• Mark Olivito

Career Development: 4 Considerations


When you grow up in the 80's and early 90's, BRAND's really mattered when thinking about where you'd like to work. My implied assumptions? The bigger the brand, the more career opportunities. So needless to say that was my focus.


While re-building Hustle or Bust, I started thinking about my career and how to represent it via company logos and experiences I've had. So I started pasted in the logos, starting with Kraft Foods and going all the way to present day, PAVERART.


The first portrayal, here it is...


career development, progression, fast track
Olivito's Career Graphic Version#1

As I looked at the above, the obvious:

  • The largest company was my first, Kraft Foods, which at the time in 1993 was the country's largest food company. Then it went a bit smaller through 30 some years....

  • But the portrayal of Kraft at the top left didn't feel right, so I changed it to this...


career development, growth, entrepreneurship
Olivito's Career Progression: How it REALLY IS

This one feels right. Kraft was foundational for me, and each successive move I took on either greater or very different experiences. Usually that came with more leadership responsibility. And somewhat coincidentally, the company SIZE became smaller with each career move, which had numerous, and some surprising benefits.


It got me thinking about some basic career things worth considering...


Get to Headquarters AS Early & Often As Possible

It's really not up for debate: There's a massive difference between a field (or work from home) office vs the home-base of headquarters.


All things being equal, you will go further in your career with substantial HQ experience. That's where the decisions tend to get made and senior leaders reside. Promotions tend to happen based not just on results but RELATONSHIPS, and your ability to build senior level relationships increases when you are under the same roof.

BTW, I know COVID has changed many people's view on home vs office. We got Bruno & Mickey (our pugs) during COVID and I certainly understand the quality of life differences, from saving on commute time, etc. They simply don't outweigh the impact of being able to office out of HQ. If your serious about your career, all roads will run through HQ.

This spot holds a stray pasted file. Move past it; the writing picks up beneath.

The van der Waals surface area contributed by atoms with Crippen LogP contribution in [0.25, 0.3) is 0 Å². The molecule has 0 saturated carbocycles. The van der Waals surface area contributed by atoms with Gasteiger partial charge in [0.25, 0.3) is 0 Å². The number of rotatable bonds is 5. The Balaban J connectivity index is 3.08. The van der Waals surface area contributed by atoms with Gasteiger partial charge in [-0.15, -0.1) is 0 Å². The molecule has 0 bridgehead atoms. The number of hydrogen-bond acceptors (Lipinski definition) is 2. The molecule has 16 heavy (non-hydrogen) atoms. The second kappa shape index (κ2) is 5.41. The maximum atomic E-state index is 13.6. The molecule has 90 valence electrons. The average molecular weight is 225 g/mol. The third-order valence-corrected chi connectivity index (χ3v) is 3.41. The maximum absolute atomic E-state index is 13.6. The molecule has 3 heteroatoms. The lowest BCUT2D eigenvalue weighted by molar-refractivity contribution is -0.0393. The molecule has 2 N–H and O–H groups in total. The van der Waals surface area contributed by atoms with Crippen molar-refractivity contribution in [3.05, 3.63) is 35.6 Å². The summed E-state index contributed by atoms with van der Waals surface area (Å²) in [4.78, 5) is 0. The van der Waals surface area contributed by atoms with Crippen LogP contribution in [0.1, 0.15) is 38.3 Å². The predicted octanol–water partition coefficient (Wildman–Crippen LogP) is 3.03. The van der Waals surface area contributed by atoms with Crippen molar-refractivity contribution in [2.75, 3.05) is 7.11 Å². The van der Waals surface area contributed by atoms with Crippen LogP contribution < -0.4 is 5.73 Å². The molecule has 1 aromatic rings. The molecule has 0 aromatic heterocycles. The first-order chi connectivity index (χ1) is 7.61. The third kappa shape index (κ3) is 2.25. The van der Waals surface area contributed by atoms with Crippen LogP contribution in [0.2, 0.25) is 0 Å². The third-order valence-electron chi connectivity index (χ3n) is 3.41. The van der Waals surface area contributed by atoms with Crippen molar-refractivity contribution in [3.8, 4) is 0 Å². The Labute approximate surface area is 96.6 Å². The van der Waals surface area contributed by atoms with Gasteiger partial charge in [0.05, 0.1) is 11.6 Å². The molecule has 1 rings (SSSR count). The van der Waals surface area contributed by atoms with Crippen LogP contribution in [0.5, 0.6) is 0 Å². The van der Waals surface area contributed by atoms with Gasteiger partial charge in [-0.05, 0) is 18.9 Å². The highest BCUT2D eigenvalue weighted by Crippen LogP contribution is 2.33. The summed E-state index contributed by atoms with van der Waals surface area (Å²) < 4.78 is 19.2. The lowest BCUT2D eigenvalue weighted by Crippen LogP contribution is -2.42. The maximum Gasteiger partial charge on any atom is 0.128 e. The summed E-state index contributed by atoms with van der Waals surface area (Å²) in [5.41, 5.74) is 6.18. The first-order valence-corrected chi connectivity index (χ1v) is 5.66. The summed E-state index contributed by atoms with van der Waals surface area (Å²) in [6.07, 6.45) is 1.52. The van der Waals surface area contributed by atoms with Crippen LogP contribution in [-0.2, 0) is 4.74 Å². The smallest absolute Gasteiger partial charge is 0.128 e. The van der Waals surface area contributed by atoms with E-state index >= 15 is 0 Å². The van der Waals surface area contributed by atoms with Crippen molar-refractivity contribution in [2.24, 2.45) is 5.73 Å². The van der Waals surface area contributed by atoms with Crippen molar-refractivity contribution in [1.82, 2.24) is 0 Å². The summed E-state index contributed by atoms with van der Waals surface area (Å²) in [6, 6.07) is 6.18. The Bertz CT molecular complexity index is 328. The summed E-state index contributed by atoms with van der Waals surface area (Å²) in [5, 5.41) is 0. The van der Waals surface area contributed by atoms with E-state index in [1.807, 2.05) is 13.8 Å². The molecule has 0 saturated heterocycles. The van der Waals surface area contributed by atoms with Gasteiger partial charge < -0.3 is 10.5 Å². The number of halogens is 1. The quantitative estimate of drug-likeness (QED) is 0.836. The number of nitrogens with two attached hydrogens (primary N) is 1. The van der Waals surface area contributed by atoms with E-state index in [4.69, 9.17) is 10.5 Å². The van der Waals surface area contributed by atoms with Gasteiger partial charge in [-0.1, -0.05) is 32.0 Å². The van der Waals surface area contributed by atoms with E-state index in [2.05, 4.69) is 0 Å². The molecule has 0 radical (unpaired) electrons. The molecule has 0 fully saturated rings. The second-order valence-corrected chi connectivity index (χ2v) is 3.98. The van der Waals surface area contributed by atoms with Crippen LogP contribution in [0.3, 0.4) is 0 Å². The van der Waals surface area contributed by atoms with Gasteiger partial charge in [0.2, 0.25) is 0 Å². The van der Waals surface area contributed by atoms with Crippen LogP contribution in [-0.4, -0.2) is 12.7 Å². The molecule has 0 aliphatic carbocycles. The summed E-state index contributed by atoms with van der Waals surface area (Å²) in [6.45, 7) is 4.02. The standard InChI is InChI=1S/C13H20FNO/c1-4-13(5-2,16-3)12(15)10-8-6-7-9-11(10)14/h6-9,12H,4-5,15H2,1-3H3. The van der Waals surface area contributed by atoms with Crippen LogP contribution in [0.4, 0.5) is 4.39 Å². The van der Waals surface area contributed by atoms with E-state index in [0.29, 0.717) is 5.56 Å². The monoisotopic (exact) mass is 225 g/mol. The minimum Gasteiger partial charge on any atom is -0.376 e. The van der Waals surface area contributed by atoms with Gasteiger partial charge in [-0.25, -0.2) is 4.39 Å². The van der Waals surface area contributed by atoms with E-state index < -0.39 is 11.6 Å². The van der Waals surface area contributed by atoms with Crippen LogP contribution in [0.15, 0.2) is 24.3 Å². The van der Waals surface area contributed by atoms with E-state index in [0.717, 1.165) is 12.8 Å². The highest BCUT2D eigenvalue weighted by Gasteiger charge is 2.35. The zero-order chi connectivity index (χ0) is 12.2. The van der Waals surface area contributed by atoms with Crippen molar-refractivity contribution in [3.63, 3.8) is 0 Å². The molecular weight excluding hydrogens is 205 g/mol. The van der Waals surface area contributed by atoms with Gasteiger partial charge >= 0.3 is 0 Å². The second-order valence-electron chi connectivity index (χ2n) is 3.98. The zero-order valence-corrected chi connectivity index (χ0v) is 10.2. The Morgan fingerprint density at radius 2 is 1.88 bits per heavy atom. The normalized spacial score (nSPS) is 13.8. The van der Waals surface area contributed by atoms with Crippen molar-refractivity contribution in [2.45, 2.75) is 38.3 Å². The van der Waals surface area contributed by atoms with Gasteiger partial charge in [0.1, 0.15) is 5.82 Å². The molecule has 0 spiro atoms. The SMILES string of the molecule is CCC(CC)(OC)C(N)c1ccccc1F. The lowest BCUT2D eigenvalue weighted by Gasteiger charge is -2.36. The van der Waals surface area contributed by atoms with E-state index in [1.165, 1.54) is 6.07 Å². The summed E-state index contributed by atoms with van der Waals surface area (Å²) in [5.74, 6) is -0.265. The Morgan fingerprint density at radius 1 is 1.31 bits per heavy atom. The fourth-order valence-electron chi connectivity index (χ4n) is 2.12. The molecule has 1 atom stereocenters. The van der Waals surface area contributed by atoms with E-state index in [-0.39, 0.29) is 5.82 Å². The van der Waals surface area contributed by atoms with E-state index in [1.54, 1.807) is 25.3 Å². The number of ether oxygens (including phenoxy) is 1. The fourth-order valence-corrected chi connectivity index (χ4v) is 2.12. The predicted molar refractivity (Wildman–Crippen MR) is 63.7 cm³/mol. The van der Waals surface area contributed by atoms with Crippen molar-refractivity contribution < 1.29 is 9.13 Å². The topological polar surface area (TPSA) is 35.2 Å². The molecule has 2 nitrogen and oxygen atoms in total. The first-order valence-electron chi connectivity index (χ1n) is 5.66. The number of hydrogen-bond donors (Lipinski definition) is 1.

Analytics COMBINED With Creative Story-Telling Matters

It still amazes how fundamentally UN-SOUND marketers STILL are. Marketing IS about creativity. But Marketers that aspire to top levels of leadership MUST become ruthlessly analytical and grounded in results that matter to a P&L. PROFITABLE revenue growth. Get grounded in financial analysis. Understand your Finance team. CMO's, you better become with friends with the head of Operations and Finance. Allies matter.


Don't Become The All Too Common Empty Suit

It's Easier To Lead When People Know YOU Can Actually "Do The Work!"

There's nothing worse when members of a team get passed over for a senior role/promotion for an OUTSIDE hire. It tends to be demoralizing. The white knight comes in and is expected to take the team to new levels, while the existing team has no idea what new guy is all about. If your confident (and demonstrate) that you can DO, not just DIRECT, that's the quickest path to earning credibility. The key word here is EARNING credibility, not just assuming it comes to you due to your title.


Have you ever seen a new executive not be able to use a basic spreadsheet? Modify a PowerPoint presentation? It creates giggles all over the place whether you think that's fair or not.

Don't lose your tactical skills. Stay grounded and appreciate the in the trenches work. This is even MORE important if you want to run an ENTIRE business....


Take A Hard Look At OWNERSHIP As Early As Possible: Entrepreneurship via Acquisition

There's no mistaking the facts of capitalism: OWNERSHIP (equity) is where wealth is created. The quicker your able to have a shot at true business ownership, the better. YES, stock options are a form of equity. But I view equity in the context of CONTROLL, who is calling the shots? The more ownership you have, the more control of the business you have.


I'll give you an example. The day I acquired on MY first business, I personally signed up with a PG (personal guarantee) of over $10mm of debt......an amount that FAR exceeded my personal net worth. And guess what? I felt substantially LESS stress the year's prior. Why?


I was in CONTROL. It was MY ship to lead, screw up, or successfully build. For me, that was empowering, and stress reducing.


As it relates to company size, your ownership % (and resulting control) is usually inversely related to company size. That does not mean you want to own the corner pizza shop, just because you CAN own 100%.


There are many businesses out there throwing off significant cash flow, but are too small for the world of Private Equity firms. Here's your opportunity to acquire these businesses, but you want to give this real consideration in your thirties......NOT your 50's.

So back to company size? Could I (or any one individual running the company) ever CONTROL Kraft Foods? Not really. There's a handful of individuals with founder friendly/controlling capability, but it's EXTREMELY RARE.


But you can look small.......and if you actually like the WORK vs teams of support staff around you, control is the payoff.


If your GOOD, not JUST a hard worker, the rewards are within reach.

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